University of Wyoming College of Law student and Northern Arapaho member Alyson White Eagle-SoundingSides went on a summer course to Europe and reunited with a headdress that belonged to her great-great-grandfather, Northern Arapaho leader Chief Yellow Calf at the British Museum.

White Eagle-SoundingSides took a UW Summer course, “Stealing Culture: The Intersection of Criminal Law and Museums,” and worked with law Professor Darrell Jackson and UW Art Museum Director Nicole Crawford, that went the extra mile to get permission from the British Museum to see the headdress. They believe that the headdress was likely taken from the tribe during the filming of the 1923 silent film “The Covered Wagon.”

After almost a hundred years of the headdress being away from home, White Eagle-SoundingSides became the first Arapaho to see it again.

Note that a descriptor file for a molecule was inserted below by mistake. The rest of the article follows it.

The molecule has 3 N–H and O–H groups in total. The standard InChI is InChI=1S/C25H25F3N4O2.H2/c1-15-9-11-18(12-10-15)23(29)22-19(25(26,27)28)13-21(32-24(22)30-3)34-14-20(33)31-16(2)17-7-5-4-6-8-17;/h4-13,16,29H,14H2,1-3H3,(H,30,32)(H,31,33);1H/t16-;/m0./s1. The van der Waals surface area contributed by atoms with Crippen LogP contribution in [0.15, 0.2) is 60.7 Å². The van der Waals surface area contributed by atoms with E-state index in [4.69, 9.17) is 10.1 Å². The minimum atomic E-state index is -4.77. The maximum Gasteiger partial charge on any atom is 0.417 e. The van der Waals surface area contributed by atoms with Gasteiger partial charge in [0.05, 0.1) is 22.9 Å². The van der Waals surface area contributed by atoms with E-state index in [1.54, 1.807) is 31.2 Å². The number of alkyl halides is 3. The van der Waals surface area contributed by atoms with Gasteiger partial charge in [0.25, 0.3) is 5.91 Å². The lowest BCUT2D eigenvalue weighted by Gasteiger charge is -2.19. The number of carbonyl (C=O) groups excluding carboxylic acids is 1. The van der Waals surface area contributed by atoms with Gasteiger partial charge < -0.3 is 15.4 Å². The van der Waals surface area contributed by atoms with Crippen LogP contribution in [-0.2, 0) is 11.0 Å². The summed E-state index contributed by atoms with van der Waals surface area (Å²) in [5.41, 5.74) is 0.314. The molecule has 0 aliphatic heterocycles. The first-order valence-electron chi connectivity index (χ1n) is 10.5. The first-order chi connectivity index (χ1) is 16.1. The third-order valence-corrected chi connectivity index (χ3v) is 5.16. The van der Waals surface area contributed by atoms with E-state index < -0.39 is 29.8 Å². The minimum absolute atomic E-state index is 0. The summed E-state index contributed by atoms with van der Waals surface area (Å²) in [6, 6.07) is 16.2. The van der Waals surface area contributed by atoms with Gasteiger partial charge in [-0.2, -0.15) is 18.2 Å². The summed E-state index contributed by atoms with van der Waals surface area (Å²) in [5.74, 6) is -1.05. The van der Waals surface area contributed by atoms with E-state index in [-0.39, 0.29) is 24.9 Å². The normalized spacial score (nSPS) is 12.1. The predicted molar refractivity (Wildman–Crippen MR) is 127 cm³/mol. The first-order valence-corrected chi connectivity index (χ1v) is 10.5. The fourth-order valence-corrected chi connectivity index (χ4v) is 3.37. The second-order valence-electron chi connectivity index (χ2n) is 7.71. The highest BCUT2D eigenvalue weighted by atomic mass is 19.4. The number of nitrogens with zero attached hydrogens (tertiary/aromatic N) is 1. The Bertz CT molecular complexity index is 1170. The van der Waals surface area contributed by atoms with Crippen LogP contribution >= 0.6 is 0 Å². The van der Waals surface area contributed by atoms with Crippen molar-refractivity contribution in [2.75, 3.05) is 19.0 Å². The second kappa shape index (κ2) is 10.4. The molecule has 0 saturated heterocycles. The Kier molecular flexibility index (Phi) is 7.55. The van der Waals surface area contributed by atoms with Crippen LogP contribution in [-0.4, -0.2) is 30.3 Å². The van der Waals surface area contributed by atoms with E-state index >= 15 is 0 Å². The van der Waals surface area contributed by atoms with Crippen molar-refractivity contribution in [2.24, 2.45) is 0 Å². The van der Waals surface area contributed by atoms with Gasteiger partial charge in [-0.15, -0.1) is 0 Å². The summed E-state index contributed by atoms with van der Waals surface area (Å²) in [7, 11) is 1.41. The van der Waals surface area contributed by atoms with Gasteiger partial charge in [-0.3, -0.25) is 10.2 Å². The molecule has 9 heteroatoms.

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“I felt that sorrow in my heart because the headdress is not where it belongs,” White Eagle-SoundingSides says.

Jackson and Crawford have been working on the “Stealing Culture” project for several years. They both work with museums and universities around the world to repatriate cultural items that were often taken without a community’s knowledge or permission.

Chief Yellow Calf (1861-1938) is considered one of the Northern Arapaho Tribe’s most important and respected leaders in its history, and White Eagle-SoundingSides, alongside Jackson and Crawford, will try their best to bring the headdress home.

“It’s almost like a piece of us gets put back together when these things come back to us,” White Eagle-SoundingSides says. “When they come home, it’s like we get to heal. That’s what I want for my people. That’s why I’ve done what I’ve done so far.”

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